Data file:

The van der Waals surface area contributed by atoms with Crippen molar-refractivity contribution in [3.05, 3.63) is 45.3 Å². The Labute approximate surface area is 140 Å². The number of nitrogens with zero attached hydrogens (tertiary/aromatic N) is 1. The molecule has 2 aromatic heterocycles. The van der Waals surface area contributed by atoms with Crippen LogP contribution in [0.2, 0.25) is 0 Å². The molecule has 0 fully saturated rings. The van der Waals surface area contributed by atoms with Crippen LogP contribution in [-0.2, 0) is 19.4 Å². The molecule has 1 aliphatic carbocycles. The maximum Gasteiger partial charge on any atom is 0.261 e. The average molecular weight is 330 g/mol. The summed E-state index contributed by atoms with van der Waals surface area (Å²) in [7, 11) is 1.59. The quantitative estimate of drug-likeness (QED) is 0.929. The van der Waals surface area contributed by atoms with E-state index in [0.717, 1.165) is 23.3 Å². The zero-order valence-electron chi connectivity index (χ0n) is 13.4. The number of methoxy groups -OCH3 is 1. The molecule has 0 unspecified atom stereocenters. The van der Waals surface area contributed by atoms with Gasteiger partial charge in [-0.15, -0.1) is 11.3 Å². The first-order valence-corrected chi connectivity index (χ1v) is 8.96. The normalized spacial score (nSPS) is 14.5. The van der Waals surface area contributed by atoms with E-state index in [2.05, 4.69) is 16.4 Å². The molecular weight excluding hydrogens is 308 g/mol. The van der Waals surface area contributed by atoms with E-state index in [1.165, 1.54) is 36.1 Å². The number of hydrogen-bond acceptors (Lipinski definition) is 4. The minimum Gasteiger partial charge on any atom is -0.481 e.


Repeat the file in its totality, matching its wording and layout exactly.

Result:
The van der Waals surface area contributed by atoms with Crippen molar-refractivity contribution in [3.05, 3.63) is 45.3 Å². The Labute approximate surface area is 140 Å². The number of nitrogens with zero attached hydrogens (tertiary/aromatic N) is 1. The molecule has 2 aromatic heterocycles. The van der Waals surface area contributed by atoms with Crippen LogP contribution in [0.2, 0.25) is 0 Å². The molecule has 0 fully saturated rings. The van der Waals surface area contributed by atoms with Crippen LogP contribution in [-0.2, 0) is 19.4 Å². The molecule has 1 aliphatic carbocycles. The maximum Gasteiger partial charge on any atom is 0.261 e. The average molecular weight is 330 g/mol. The summed E-state index contributed by atoms with van der Waals surface area (Å²) in [7, 11) is 1.59. The quantitative estimate of drug-likeness (QED) is 0.929. The van der Waals surface area contributed by atoms with E-state index in [0.717, 1.165) is 23.3 Å². The zero-order valence-electron chi connectivity index (χ0n) is 13.4. The number of methoxy groups -OCH3 is 1. The molecule has 0 unspecified atom stereocenters. The van der Waals surface area contributed by atoms with Gasteiger partial charge in [-0.15, -0.1) is 11.3 Å². The first-order valence-corrected chi connectivity index (χ1v) is 8.96. The normalized spacial score (nSPS) is 14.5. The van der Waals surface area contributed by atoms with E-state index in [2.05, 4.69) is 16.4 Å². The molecular weight excluding hydrogens is 308 g/mol. The van der Waals surface area contributed by atoms with E-state index in [1.165, 1.54) is 36.1 Å². The number of hydrogen-bond acceptors (Lipinski definition) is 4. The minimum Gasteiger partial charge on any atom is -0.481 e.